Knowing is winning half the battle. Be informed about how to take care of your pets and avoid unnecessary events. Taking preventative measures is vital to ensure that your dog’s health and happiness is under control. Man’s best friend needs a good looking over every now and again. Keep reading to find some examples of what you can do at home.
Eye Care for Dogs
Giving your dog a regular home eye exam will help inform you of any irregularities he or she may be suffering from. Here is a list of signs to watch out for:
Any of these signs could indicate that your dog is experiencing eye irritation or conditions. It is important to seek help from your vet if any of the above occurs.
Canine Distemper Virus
This can be a potentially fatal disease in dogs, ferrets, wild cats and a variety of other wild animals. Affected dogs will typically develop symptoms such as runny eyes or nose, a cough which can progress into pneumonia, vomiting and diarrhea. If a dog survives the initial bout of distemper, it may develop fatal seizures 3 to 6 weeks after the initial infection. In adult dogs, distemper’s fatality rate hovers around 50%. In young puppies, the rate jumps to 80%. There is no cure for distemper and animals that are affected can only be offered supportive care. Distemper is transmitted through direct contact with an infected animal, airborne transmission through coughing, and transmission on hands and clothes when people touch an infected animal and then touch a healthy one. Fortunately, the vaccine is very effective at preventing Distemper.
Canine Parvoviral Enteritis (Parvo)
This is a quite common viral disease amongst dogs and is easily prevented by vaccination. Parvo causes severe vomiting and diarrhea. If left untreated, 80% of parvo infected dogs pass away, but when treated with supportive care in the hospital, around 80% will survive. Treatment for this disease can be costly and may cause emotional distress because it may require the dog to stay in the hospital for up to a week. Parvo is transmitted by contact with an infected dog’s feces or vomit. It may also be passed on by a person’s hands, clothes, and shoes to other dogs. So dogs that never leave the home can potentially become infected. The vaccine is very effective at preventing the disease, however, a puppy’s immunity to this virus is not complete until the final vaccination. It is recommended keeping your pup out of high traffic dog areas (e.g. pet store, dog park, etc.) until the vaccine process is complete.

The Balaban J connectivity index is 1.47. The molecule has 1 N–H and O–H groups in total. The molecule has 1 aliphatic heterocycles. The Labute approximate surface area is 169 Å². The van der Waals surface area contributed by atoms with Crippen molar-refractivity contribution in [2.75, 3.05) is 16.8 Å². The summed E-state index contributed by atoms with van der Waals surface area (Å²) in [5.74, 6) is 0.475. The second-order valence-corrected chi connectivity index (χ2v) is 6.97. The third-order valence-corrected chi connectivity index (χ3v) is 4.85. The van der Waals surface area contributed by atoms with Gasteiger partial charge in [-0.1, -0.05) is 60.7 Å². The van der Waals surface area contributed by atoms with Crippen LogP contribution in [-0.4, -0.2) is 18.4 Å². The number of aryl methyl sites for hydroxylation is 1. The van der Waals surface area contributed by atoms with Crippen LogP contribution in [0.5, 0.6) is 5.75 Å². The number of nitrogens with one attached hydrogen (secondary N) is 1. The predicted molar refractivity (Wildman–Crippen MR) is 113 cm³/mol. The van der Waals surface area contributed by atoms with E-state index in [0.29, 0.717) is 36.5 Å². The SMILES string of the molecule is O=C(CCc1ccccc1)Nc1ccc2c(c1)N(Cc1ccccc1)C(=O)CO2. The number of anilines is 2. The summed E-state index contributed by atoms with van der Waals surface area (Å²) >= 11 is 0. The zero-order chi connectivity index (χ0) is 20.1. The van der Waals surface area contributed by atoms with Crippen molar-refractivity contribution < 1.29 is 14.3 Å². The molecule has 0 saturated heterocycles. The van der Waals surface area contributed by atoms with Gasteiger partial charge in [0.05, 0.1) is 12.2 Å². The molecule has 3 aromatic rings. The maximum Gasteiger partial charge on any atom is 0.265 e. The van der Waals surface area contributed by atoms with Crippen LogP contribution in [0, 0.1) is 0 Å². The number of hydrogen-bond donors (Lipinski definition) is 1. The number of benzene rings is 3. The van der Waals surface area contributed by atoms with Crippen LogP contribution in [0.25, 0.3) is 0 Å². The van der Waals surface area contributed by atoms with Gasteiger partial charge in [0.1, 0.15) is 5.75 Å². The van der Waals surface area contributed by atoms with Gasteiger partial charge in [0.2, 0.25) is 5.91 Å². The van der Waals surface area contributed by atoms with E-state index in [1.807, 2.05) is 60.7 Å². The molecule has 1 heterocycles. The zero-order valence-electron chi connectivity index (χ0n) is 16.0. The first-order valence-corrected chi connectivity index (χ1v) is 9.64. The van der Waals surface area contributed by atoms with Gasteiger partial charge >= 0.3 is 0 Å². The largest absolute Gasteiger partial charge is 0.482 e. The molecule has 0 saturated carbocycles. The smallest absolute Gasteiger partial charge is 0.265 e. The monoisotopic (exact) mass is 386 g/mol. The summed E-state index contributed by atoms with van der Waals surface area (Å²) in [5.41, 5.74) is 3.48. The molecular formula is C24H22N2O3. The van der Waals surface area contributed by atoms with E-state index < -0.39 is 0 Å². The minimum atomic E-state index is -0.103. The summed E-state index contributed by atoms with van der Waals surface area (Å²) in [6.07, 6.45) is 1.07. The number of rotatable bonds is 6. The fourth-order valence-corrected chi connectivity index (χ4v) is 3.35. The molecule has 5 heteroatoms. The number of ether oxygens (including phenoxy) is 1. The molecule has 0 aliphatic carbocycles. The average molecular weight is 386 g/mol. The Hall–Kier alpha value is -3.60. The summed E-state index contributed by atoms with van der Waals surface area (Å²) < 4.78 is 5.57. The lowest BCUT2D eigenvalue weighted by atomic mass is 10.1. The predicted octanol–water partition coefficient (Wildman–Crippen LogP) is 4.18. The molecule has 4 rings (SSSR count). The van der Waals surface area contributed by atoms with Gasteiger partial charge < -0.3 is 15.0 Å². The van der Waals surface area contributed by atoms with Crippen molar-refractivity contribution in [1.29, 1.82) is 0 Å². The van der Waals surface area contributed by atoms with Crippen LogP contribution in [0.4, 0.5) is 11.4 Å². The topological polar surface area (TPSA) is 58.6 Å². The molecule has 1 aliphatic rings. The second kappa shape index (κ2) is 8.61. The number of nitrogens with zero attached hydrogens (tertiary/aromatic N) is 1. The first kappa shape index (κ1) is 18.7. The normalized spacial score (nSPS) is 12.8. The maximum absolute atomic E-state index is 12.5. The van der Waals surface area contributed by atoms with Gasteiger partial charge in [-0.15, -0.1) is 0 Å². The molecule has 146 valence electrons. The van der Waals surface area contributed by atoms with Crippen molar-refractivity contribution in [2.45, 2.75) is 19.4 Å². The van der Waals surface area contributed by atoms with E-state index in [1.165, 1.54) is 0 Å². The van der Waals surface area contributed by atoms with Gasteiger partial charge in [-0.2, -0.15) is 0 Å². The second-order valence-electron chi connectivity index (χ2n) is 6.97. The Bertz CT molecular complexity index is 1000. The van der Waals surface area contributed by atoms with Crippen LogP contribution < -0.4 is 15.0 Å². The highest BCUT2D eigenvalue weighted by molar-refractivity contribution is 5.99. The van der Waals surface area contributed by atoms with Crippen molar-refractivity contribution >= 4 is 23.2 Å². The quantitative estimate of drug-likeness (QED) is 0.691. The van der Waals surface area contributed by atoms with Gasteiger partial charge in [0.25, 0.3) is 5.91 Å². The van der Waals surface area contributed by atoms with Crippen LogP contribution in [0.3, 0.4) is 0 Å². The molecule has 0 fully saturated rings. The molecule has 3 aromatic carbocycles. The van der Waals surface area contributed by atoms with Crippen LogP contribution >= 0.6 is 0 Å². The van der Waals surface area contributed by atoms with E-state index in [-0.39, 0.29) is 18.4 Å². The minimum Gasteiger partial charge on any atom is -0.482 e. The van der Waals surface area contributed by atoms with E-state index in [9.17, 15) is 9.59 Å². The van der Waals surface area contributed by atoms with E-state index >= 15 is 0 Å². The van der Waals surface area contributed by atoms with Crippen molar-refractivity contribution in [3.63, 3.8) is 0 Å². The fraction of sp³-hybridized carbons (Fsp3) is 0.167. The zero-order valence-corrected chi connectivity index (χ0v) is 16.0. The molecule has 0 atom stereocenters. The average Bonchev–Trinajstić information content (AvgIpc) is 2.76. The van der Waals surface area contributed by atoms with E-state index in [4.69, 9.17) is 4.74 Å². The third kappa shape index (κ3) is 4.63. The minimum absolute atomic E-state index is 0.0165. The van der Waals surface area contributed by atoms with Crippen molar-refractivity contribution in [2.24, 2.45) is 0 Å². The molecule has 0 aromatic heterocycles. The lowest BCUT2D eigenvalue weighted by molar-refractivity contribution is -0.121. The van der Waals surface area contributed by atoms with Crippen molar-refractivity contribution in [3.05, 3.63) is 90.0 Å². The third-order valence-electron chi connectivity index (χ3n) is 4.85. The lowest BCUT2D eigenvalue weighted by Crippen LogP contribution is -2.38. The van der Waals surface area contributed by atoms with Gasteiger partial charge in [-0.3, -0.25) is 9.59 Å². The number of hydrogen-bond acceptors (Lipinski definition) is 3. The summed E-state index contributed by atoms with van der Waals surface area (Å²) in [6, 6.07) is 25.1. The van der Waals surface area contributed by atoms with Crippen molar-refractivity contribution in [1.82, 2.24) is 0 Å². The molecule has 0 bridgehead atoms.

Adenovirus / Parainfluenza
Fortunately, these viruses are not very common but can cause viral bronchitis and possibly hepatitis in older dogs. In puppies, they can cause fatal pneumonia. This vaccine is also very effective against these diseases.
This is a bacteria that is responsible, in most cases, for kennel cough or infectious bronchitis in dogs. Kennel cough leads to runny eyes or nose, and a persistent cough that may last for a few weeks. It is treatable with antibiotics (none are needed in mild cases), however, it is suggested to try and avoid it altogether.
This virus causes fatal encephalitis (brain swelling) in all mammals, including humans. Rabies is spread through contact with infected saliva, usually through bite wounds. The most common wild carriers are bats, skunks, raccoons, foxes and coyotes. The vaccination is very effective and will not only protect your pet, but will prevent your pet from spreading the disease to your family if he or she is bitten by an infected animal. Animals not vaccinated for rabies can be ordered into quarantine.